As well as working scientifically, other areas of science are taught in year two, including:
- Living things and their habitats
- Animals, including humans
- Uses of everyday materials
Pupils are introduced to the idea that all living things have certain characteristics that are essential for keeping them alive and healthy. They raise and answer questions that help them to become familiar with the life processes that are common to all living things. Pupils are introduced to the terms ‘habitat’ (a natural environment or home of a variety of plants and animals) and ‘micro-habitat’ (a very small habitat, for example for woodlice under stones, logs or leaf litter). They raise and answer questions about the local environment that help them to identify and study a variety of plants and animals within their habitat and observe how living things depend on each other, for example, plants serving as a source of food and shelter for animals. Children compare animals in familiar habitats with animals found in less familiar habitats, for example, on the seashore, in woodland, in the ocean, in the rainforest.
Pupils work scientifically by sorting and classifying things according to whether they are living, dead or were never alive, and recording their findings using charts. They describe how they decided where to place things, exploring questions, for example ‘Is a flame alive? Is a deciduous tree dead in winter?’, and talk about ways of answering their questions. They construct a simple food chain that includes humans (for example: grass, cow, human). They describe the conditions in different habitats and micro-habitats (under logs, on stony paths, under bushes) and find out how the conditions affect the number and type(s) of plants and animals that live there.
Pupils use the local environment throughout the year to observe how different plants grow. They are introduced to the requirements of plants for germination, growth and survival, as well as to the processes of reproduction and growth in plants. Children are taught that seeds and bulbs need water to grow but most do not need light because seeds and bulbs have a store of food inside them.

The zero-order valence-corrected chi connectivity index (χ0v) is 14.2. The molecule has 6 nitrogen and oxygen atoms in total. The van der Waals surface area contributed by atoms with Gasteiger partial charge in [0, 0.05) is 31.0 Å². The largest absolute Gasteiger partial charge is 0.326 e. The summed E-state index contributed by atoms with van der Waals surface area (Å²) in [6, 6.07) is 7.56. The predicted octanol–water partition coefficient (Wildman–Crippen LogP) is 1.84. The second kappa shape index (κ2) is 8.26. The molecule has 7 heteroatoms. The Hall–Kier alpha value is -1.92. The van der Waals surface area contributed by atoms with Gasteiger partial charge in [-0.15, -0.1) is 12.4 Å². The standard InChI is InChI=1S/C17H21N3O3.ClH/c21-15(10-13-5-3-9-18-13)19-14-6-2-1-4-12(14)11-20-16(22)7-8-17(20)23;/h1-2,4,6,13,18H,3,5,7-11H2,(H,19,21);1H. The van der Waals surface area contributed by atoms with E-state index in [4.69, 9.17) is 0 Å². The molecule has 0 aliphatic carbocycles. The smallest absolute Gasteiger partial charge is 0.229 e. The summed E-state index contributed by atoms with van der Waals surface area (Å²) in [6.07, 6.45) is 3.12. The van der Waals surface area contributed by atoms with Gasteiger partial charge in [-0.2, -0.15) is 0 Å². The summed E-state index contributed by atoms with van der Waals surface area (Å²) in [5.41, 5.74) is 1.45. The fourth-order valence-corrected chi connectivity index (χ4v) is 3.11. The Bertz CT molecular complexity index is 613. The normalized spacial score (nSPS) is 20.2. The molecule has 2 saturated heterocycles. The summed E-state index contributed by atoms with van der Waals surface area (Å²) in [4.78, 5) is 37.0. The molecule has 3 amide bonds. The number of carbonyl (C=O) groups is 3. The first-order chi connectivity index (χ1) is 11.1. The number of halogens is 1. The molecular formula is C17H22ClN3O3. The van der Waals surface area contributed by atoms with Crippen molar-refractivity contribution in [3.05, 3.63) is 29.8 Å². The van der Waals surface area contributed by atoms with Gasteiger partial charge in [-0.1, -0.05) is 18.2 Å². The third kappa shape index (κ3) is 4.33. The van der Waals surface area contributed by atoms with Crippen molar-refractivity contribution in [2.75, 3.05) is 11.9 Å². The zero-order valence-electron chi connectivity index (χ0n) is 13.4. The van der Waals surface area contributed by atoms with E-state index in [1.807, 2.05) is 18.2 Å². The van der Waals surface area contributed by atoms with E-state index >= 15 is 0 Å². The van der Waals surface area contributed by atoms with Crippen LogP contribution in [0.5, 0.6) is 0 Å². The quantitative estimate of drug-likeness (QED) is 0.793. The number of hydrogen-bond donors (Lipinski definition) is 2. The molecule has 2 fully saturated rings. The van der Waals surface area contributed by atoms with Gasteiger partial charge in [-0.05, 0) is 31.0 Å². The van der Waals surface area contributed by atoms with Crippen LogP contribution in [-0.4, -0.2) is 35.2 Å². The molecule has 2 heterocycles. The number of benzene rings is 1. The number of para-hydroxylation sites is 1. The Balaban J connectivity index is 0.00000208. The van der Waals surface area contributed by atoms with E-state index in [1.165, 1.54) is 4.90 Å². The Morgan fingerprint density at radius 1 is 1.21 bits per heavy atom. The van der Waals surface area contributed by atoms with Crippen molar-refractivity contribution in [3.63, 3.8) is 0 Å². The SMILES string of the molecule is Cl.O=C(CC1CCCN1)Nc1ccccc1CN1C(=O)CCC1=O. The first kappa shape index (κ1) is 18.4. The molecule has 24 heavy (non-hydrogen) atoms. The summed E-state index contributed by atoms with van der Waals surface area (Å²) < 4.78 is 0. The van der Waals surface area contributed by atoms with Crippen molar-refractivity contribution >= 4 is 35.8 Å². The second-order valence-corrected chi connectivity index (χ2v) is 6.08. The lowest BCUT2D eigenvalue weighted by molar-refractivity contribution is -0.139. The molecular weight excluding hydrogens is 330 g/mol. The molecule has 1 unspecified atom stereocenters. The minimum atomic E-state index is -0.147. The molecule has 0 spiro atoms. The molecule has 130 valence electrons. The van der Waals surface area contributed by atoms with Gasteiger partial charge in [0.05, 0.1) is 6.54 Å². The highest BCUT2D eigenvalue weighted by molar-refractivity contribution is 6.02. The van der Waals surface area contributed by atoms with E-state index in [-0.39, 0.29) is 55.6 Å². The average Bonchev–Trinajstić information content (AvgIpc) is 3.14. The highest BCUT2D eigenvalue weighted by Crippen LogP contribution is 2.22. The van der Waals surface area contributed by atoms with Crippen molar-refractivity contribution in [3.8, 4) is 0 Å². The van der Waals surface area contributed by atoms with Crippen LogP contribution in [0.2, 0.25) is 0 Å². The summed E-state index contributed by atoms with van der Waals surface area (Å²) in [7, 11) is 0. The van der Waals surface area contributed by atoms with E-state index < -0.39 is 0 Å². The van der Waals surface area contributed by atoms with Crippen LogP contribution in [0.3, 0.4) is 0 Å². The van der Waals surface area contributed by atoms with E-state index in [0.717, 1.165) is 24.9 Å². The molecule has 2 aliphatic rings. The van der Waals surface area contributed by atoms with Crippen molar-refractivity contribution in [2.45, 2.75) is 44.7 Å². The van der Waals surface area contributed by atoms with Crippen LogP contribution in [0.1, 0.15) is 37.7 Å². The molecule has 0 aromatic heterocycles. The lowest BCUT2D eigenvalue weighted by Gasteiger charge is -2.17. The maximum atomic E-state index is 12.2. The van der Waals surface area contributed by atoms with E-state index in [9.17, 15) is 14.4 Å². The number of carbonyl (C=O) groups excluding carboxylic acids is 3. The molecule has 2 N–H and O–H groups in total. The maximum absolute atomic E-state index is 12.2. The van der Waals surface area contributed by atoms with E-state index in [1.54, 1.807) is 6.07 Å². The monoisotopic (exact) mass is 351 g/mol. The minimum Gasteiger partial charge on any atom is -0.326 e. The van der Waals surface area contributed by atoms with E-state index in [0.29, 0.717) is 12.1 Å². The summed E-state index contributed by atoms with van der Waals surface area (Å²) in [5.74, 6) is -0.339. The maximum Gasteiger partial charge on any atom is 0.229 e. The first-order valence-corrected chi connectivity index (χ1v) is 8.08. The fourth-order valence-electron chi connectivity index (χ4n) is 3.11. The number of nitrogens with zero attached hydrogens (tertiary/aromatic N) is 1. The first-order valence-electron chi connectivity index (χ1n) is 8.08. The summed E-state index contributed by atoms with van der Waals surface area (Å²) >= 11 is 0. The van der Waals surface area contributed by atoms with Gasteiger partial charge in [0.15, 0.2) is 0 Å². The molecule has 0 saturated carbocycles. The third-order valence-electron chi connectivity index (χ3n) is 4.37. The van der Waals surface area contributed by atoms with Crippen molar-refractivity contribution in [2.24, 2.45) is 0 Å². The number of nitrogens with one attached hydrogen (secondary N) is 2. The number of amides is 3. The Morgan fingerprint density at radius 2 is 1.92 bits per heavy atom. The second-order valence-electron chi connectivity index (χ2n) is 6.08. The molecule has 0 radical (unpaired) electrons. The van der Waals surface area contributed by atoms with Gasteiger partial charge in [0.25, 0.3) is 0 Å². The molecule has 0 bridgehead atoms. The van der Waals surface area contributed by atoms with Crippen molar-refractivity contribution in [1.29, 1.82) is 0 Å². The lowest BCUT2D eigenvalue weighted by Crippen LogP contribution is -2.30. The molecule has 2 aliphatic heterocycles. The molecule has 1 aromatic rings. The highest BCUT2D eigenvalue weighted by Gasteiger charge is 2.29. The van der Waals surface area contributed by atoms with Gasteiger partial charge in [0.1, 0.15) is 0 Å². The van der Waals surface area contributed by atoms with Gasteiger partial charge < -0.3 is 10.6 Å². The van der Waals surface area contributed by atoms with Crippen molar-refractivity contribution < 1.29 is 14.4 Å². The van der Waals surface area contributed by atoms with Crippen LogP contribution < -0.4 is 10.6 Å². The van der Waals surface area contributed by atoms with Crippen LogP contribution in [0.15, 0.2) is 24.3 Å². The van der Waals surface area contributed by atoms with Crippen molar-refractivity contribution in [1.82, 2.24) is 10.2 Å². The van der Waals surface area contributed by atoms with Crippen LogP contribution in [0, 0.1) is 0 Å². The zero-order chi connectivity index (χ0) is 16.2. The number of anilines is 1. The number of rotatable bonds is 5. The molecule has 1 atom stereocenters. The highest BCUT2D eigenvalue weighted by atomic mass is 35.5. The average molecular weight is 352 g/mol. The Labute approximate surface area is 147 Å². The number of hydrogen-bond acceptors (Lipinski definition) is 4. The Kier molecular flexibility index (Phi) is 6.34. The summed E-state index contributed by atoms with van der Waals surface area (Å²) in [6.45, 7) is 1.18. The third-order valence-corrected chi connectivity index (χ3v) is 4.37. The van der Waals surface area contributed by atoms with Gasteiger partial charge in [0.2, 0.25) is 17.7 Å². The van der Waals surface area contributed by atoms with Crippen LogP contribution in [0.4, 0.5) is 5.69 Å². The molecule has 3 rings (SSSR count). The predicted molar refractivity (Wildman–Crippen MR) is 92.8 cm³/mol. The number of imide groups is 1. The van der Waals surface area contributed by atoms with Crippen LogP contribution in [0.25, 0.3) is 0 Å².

Pupils work scientifically by observing and recording, with some accuracy, the growth of a variety of plants as they change over time from a seed or bulb, or observing similar plants at different stages of growth; setting up a comparative test to show that plants need light and water to stay healthy.
Pupils are introduced to the basic needs of animals for survival, as well as the importance of exercise and nutrition for humans. They are also introduced to the processes of reproduction and growth in animals. The focus at this stage is on questions that help children to recognise growth and they are not be expected to understand how reproduction occurs.
Pupils work scientifically by observing, through video or first-hand observation and measurement, how different animals, including humans, grow; asking questions about what things animals need for survival and what humans need to stay healthy; and suggesting ways to find answers to their questions.
Pupils identify and discuss the uses of different everyday materials so that they become familiar with how some materials are used for more than one thing (metal can be used for coins, cans, cars and table legs; wood can be used for matches, floors, and telegraph poles) or different materials are used for the same thing (spoons can be made from plastic, wood, metal, but not normally from glass). They think about the properties of materials that make them suitable or unsuitable for particular purposes and are encouraged to think about unusual and creative uses for everyday materials. Pupils find out about people who have developed useful new materials, for example John Dunlop and John McAdam.
Pupils work scientifically by comparing the uses of everyday materials in and around the school with materials found in other places (at home, the journey to school, on visits, and in stories, rhymes and songs); observing closely, identifying and classifying the uses of different materials, and recording their observations.